5. How do you integrate Population Health into the medical school’s curriculum?
In the past, doctors and other health care providers got paid when sick patients came to them seeking help. So medical education focused on the mechanisms of disease and how to treat them. Unfortunately, this meant that all of the incentives were aligned to deliver more and more care at higher and higher costs – there weren’t incentives to reduce disease and avoid having to provide care and incur costs. This has resulted in runaway medical inflation that now consumes one of every five dollars spent in this country. We are too sick and too noncompetitive. It is bankrupting us, and people are suffering unnecessarily.
The incentives must change. We need to find ways to pay doctors and other health care providers to keep their patients healthy. The doctors and other health care providers we graduate, especially those in primary care and public health but even specialists, must be as knowledgeable about health promotion and disease prevention as they are about diagnosis and treatment. The Dell Medical School curriculum will reflect this change in emphasis from Day One, in part through Interprofessional Education, where students in medicine, nursing, pharmacy, public health, dentistry, and social work study together and learn to function as a team – just as they’ll practice in teams once they graduate – to look for more creative and efficient ways of keeping people healthy.
6. How will Population Health advancements change people’s interactions with their doctors?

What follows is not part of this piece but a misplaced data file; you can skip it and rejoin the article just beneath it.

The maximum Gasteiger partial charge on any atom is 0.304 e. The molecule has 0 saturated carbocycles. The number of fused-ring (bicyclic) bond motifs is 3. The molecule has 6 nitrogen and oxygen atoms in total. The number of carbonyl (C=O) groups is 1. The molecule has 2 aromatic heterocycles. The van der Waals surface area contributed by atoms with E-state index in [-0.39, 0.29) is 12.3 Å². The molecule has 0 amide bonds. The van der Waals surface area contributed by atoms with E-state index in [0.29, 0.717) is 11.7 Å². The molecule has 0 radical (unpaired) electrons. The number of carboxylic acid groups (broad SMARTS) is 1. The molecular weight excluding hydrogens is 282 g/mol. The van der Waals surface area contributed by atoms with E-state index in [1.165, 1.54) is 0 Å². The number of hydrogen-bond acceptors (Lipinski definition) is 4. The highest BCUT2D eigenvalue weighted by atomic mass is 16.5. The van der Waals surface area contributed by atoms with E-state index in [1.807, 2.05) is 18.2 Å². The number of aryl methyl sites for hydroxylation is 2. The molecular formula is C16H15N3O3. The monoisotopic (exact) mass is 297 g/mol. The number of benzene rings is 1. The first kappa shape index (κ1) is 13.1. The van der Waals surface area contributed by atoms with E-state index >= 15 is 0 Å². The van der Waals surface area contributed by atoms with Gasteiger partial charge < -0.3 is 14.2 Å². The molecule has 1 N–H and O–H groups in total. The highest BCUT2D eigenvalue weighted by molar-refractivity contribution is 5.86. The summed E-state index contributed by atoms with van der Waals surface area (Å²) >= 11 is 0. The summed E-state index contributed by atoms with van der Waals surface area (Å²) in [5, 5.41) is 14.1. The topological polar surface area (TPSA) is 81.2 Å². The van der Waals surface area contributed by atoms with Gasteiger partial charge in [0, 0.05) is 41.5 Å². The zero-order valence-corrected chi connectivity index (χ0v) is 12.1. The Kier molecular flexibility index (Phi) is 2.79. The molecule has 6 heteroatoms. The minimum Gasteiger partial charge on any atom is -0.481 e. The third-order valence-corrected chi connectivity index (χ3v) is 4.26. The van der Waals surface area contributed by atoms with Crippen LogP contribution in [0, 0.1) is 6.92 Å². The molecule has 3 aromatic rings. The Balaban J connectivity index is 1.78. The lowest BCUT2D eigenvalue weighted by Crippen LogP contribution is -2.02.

It’s hard to say at this early stage. I expect that enhancing health care access will be one of the primary goals of the Department of Population Health, and I would hope that as we identify patients with health risks, those interactions will become increasingly focused on disease prevention and health promotion rather than treatment. For those receiving care in FQHCs and other health centers dedicated to treating vulnerable populations, we hope to work with Central Health to enhance the capability of these health centers to focus as much on prevention as on treatment. It all depends on the kinds of mutually beneficial partnerships we can establish with health care providers.
7. Where does the community of existing physicians fit into your vision for the department?
I don’t anticipate that the Department of Population Health will have a lot of physicians whose main purpose will be delivering care. My understanding is that, unlike most medical schools (including Indiana, by the way), the Dell Medical School will not depend heavily on clinical care revenues to subsidize its academic mission. That said, if the Dell Medical School is not going to have a big clinical footprint, then we probably will have to partner with community physicians and their practices and organizations so that our students have places to learn medicine and our faculty can work on improving health and health care. So seeking out opportunities for creating those partnerships with community health care providers will consume a lot of my time early on.
8. What kinds of data are required for effective Population Health programs, and how do you protect patient privacy?
Health is primarily an information business. To improve something, you have to measure it. So if we care about the public’s health, we have to know who is in our population area and what their health risks and needs are. We can — and will — get some of this information from existing sources, mainly electronic medical records and the county and state departments of health. But there are other relevant sources of information such as census data, locations of schools and health centers, EPA measurements … even bus routes can tell us things about health. And no doubt we’ll collect feedback about health needs directly from the people of Austin and Travis County through surveys and similar mechanisms.